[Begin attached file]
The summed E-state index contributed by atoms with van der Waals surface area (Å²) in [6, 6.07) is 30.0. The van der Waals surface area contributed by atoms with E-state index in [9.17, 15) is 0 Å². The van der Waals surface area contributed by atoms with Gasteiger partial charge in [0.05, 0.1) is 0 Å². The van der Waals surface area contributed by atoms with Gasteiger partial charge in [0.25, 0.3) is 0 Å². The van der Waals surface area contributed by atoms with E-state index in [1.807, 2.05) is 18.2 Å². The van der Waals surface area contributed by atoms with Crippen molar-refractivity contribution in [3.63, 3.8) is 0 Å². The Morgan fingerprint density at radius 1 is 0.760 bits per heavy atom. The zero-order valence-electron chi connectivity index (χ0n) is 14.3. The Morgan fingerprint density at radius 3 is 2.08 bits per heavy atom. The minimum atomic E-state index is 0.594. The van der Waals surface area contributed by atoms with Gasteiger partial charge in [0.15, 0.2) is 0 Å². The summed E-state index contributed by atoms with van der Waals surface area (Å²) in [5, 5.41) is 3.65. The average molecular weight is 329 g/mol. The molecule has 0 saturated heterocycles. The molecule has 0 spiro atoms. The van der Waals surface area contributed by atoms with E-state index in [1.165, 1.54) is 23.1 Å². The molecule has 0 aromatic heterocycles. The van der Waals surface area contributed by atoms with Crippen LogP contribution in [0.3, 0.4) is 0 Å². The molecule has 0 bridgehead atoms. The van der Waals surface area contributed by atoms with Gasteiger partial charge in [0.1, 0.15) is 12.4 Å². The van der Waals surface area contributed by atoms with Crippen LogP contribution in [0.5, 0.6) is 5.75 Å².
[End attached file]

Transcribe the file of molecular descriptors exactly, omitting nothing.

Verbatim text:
The summed E-state index contributed by atoms with van der Waals surface area (Å²) in [6, 6.07) is 30.0. The van der Waals surface area contributed by atoms with E-state index in [9.17, 15) is 0 Å². The van der Waals surface area contributed by atoms with Gasteiger partial charge in [0.05, 0.1) is 0 Å². The van der Waals surface area contributed by atoms with Gasteiger partial charge in [0.25, 0.3) is 0 Å². The van der Waals surface area contributed by atoms with E-state index in [1.807, 2.05) is 18.2 Å². The van der Waals surface area contributed by atoms with Crippen molar-refractivity contribution in [3.63, 3.8) is 0 Å². The Morgan fingerprint density at radius 1 is 0.760 bits per heavy atom. The zero-order valence-electron chi connectivity index (χ0n) is 14.3. The Morgan fingerprint density at radius 3 is 2.08 bits per heavy atom. The minimum atomic E-state index is 0.594. The van der Waals surface area contributed by atoms with Gasteiger partial charge in [0.15, 0.2) is 0 Å². The summed E-state index contributed by atoms with van der Waals surface area (Å²) in [5, 5.41) is 3.65. The average molecular weight is 329 g/mol. The molecule has 0 saturated heterocycles. The molecule has 0 spiro atoms. The van der Waals surface area contributed by atoms with E-state index in [1.165, 1.54) is 23.1 Å². The molecule has 0 aromatic heterocycles. The van der Waals surface area contributed by atoms with Crippen LogP contribution in [0.3, 0.4) is 0 Å². The molecule has 0 bridgehead atoms. The van der Waals surface area contributed by atoms with Gasteiger partial charge in [0.1, 0.15) is 12.4 Å². The van der Waals surface area contributed by atoms with Crippen LogP contribution in [0.5, 0.6) is 5.75 Å².